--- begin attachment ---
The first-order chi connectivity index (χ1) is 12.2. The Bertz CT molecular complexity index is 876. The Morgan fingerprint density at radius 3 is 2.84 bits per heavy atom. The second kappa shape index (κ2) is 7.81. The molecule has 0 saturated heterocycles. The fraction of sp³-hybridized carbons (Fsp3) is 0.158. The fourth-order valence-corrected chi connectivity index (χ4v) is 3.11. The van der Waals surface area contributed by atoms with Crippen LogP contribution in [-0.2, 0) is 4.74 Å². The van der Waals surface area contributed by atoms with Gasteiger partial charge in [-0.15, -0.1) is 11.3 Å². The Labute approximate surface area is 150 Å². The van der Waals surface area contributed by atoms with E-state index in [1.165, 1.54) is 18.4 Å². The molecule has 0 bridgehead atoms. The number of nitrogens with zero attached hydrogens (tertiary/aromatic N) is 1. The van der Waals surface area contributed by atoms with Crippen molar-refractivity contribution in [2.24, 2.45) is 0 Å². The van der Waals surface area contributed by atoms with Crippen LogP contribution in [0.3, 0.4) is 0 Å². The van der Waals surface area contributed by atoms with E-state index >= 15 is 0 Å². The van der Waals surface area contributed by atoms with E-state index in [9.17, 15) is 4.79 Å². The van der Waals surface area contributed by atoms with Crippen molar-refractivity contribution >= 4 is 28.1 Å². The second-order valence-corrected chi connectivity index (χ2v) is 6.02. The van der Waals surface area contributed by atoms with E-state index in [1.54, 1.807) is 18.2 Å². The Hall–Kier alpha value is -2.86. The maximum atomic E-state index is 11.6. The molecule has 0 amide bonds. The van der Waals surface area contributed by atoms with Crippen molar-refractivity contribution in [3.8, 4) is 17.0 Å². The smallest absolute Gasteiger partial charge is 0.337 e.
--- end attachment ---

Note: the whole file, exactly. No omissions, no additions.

The first-order chi connectivity index (χ1) is 12.2. The Bertz CT molecular complexity index is 876. The Morgan fingerprint density at radius 3 is 2.84 bits per heavy atom. The second kappa shape index (κ2) is 7.81. The molecule has 0 saturated heterocycles. The fraction of sp³-hybridized carbons (Fsp3) is 0.158. The fourth-order valence-corrected chi connectivity index (χ4v) is 3.11. The van der Waals surface area contributed by atoms with Crippen LogP contribution in [-0.2, 0) is 4.74 Å². The van der Waals surface area contributed by atoms with Gasteiger partial charge in [-0.15, -0.1) is 11.3 Å². The Labute approximate surface area is 150 Å². The van der Waals surface area contributed by atoms with E-state index in [1.165, 1.54) is 18.4 Å². The molecule has 0 bridgehead atoms. The number of nitrogens with zero attached hydrogens (tertiary/aromatic N) is 1. The van der Waals surface area contributed by atoms with Crippen molar-refractivity contribution in [2.24, 2.45) is 0 Å². The van der Waals surface area contributed by atoms with Crippen LogP contribution in [0.3, 0.4) is 0 Å². The van der Waals surface area contributed by atoms with E-state index >= 15 is 0 Å². The van der Waals surface area contributed by atoms with E-state index in [9.17, 15) is 4.79 Å². The van der Waals surface area contributed by atoms with Crippen molar-refractivity contribution >= 4 is 28.1 Å². The second-order valence-corrected chi connectivity index (χ2v) is 6.02. The van der Waals surface area contributed by atoms with E-state index in [1.54, 1.807) is 18.2 Å². The Hall–Kier alpha value is -2.86. The maximum atomic E-state index is 11.6. The molecule has 0 amide bonds. The van der Waals surface area contributed by atoms with Crippen molar-refractivity contribution in [3.8, 4) is 17.0 Å². The smallest absolute Gasteiger partial charge is 0.337 e.